April 20, 2019
An alleged wildlife trafficker was arrested on 12 April 2019 in Meiganga
with pangolin scales and ivory carried on board a commercial bus. The
individual left Bertoua with the illegal products concealed in a bag and
boarded a bus to Ngaoundere, but was stopped by Customs at a checkpoint
located 10 km from Meiganea.
Customs asked everyone on the bus to get off and identify their luggage.
The owner of one of the baggage was very reluctant to identify his baggage
and, after verification, it was discovered that the man was 42 years old
and was the owner of the bag in question.
When the bag was torn open, he said that the ivory tusks were cow horns in
order to mislead the customs officers, but wildlife officers who were part
of the team immediately recognized the products as being pangolin scales
and ivory tusks. He was immediately arrested by the team of customs
officers, gendarmes and wildlife officers.
At the gendarmerie brigade where he was kept in custody, the contents of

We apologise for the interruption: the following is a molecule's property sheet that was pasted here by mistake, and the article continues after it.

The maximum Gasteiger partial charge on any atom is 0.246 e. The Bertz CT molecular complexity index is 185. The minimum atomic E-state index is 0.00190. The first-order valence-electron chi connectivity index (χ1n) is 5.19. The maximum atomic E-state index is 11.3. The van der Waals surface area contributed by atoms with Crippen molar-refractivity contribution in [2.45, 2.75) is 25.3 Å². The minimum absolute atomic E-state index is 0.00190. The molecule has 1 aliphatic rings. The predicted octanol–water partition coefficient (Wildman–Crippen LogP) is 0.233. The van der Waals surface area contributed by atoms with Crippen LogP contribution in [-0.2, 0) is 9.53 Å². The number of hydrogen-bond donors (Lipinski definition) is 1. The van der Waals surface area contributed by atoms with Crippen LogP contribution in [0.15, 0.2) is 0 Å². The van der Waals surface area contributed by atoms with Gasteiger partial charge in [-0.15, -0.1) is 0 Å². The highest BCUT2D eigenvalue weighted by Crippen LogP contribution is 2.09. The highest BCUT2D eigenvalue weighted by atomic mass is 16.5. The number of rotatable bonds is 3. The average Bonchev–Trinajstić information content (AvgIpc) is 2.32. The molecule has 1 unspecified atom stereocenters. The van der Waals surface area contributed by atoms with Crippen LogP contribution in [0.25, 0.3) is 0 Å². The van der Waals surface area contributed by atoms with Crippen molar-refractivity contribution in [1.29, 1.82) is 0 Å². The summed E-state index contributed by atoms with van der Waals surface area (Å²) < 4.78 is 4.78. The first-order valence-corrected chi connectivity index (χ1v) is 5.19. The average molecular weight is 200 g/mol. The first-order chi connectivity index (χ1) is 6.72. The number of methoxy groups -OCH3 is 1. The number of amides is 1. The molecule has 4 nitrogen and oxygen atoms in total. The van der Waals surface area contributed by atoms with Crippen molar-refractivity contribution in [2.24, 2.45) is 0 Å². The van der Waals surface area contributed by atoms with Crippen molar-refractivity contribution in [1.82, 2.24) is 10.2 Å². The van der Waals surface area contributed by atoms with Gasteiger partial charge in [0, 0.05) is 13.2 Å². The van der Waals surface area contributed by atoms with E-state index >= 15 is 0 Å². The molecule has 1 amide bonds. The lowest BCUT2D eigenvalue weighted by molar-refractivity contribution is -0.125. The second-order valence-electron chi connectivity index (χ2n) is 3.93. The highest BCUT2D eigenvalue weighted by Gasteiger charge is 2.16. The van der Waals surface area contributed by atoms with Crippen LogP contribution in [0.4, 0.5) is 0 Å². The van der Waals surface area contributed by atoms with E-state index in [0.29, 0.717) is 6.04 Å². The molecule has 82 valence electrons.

the bag revealed that he had in his possession 24 kg of ivory and 12 kg of
pangolin scales, which he intended to sell to Ngaoundere according to
He was presented to the Public Prosecutor who placed him in pre-trial
detention. Customs officers will then be responsible for transferring the
file to wildlife officials who take care of the procedures to ensure that
traffickers are prosecuted in accordance with the law.
A prosecution case was filed against the suspect and an international
non-governmental organization called LAGA technically assisted Customs and
wildlife officials in this process. This is part of the recently signed MoU
between LAGA and the Customs Service to help authorities fight cross-border
Trafficking in wildlife products is considered the main cause of the
decline of wild species in the country and on the continent. A recent IUCN
report indicates that about 110,000 African elephants have been decimated
by poaching over the last decade.
Another report released last year indicates that between 400,000 and 2.7
million pangolins are poached each year in Central African forests, a major
increase of 150%. Most of the traffic is cross-border and explains why the
country’s customs service is stepping up its measures against illegal
According to the wildlife law that governs the sector in Cameroon, any
person found in possession of parts of a totally protected species is
liable to a prison sentence ranging from 1 to 3 years and / or a fine of 3
to 10 million FCFA.